LOOKING AT THE job that now confronts the House Judiciary Committee in the form of S. 1437, Chairman Peter W. Rodino said the other day, "It isn't going to be easy." He's right. S. 1437 - the proposed federal criminal code that the Senate passed last week - is 382 pages long. Only a handful of people, in and out of Congress, have mastered its details. yet the committee needs to complete its work on the bill in less than seven months if the bill is to become law this year. To give you an idea of the job facing the House, we would merely note that the Senate worked on it for seven years.
True, the House has had before it for those same seven years the basic studies on which the code is based. The Judiciary Committee looked at them from time to time but chose to let the Senate deal with the issues first. Having done that, the committee should confine itself now, as Chairman Rodino has suggested, to looking at the problem areas and focusing on the controversial provisions. There is a consensus among legal experts that most of the bill needs little additional tinkering.
There are sufficient controversies, however, to keep the committee busy all spring. The Senate beat back dozens of amendments, some proposed by those who believe certain provisions are serious threats to civil liberties, others by those who think parts of the bill are not sufficiently hard-headed. That was to be expected; the bill is full of compromises, a point that was underlined by the cooperative way in which Sens. Edward M. Kennedy (D-Mass.) and Strom Thurmond (R-S.C.) - those views on the substance of criminal law are light years apart - worked together to produce the 72-to-15 vote for the bill in the Senate.
We have already pointed out one section - the renewal of the Logan Act - that ought not to be accepted by the House. There are others. The Senate, for example, adopted a floor amendment that would undo much of the Ball Reform Act nursed through Congress several years ago by then-Sen. Sam Ervin of North Carolina. Preventive detention may be justified in some cases, but the Senate has now made it possible in too many different situations. The House could well return the bill to the form in which it was approved by the Senate Judiciary Committee. That version struck a better balance between the need to protect the public from violent criminals and the necessity to uphold the principle that suspects are assumed innocent until proven guilty.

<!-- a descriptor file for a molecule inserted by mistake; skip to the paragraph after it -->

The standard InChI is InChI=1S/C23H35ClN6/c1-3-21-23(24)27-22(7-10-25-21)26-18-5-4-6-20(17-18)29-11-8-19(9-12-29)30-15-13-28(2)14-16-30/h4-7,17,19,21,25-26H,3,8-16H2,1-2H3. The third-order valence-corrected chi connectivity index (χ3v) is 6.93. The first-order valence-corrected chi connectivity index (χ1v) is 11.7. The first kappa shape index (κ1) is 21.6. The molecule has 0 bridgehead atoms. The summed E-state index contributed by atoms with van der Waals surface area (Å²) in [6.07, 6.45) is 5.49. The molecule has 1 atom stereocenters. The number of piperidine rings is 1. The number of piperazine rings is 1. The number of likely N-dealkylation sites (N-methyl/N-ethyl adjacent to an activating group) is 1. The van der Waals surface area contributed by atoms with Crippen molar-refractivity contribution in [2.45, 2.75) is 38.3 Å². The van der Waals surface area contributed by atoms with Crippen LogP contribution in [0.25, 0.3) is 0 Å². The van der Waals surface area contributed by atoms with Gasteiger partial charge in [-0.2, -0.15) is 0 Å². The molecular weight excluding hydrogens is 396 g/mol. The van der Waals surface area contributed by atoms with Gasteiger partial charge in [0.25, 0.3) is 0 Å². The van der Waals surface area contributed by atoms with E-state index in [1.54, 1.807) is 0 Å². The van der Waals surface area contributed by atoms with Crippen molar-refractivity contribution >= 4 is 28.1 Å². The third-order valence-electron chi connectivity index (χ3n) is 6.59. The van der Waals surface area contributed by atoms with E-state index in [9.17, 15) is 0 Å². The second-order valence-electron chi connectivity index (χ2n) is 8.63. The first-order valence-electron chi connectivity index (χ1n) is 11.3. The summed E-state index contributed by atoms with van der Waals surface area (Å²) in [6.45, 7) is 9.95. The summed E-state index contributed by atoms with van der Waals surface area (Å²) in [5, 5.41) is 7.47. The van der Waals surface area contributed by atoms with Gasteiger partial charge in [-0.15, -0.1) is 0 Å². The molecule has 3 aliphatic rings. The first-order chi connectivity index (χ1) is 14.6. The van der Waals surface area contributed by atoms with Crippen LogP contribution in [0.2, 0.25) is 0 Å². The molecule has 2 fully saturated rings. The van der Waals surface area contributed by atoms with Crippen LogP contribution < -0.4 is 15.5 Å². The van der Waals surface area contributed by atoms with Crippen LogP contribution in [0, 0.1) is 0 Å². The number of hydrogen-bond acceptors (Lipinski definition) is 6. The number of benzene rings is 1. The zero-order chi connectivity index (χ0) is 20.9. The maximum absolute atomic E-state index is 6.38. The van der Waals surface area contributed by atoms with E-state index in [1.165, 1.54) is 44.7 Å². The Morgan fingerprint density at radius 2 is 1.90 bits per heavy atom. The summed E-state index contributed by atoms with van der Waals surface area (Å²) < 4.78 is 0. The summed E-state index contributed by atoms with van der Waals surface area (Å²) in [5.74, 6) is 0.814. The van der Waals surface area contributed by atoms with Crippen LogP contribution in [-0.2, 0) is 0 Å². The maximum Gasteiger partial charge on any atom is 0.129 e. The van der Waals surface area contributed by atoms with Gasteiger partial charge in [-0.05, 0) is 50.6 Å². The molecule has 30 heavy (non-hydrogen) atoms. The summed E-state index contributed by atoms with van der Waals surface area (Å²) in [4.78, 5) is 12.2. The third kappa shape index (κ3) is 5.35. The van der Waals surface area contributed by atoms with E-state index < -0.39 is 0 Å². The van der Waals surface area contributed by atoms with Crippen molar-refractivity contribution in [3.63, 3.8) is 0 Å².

Among the other provisions the House ought to change are those involving obscenity and conspiracy. The conspiracy provisions are written too expansively. They would permit a person to be convicted of a crime in which he did not participate or even know about if it was part of a conspiracy. The trouble with the obscenity provisions is that they create multiple standards by which material is to be judged. Under them, a magazine could be ruled obscene by a federal court in one state and not obscene by a federal court in an adjoining state. If the federal government is going to prosecute obscenity cases at all - and we think it should leave those cases to state and local governments - it ought to use a national standard, not one that changes from community to community.
While these and other provisions of the bill will generate considerable debate in the next few weeks, it is important that the Judiciary Committee and the full House resolve the controversies expeditiously. Arguments about the content of the new criminal code have been going for more than a decade. This is the session of Congress in which the code should be passed.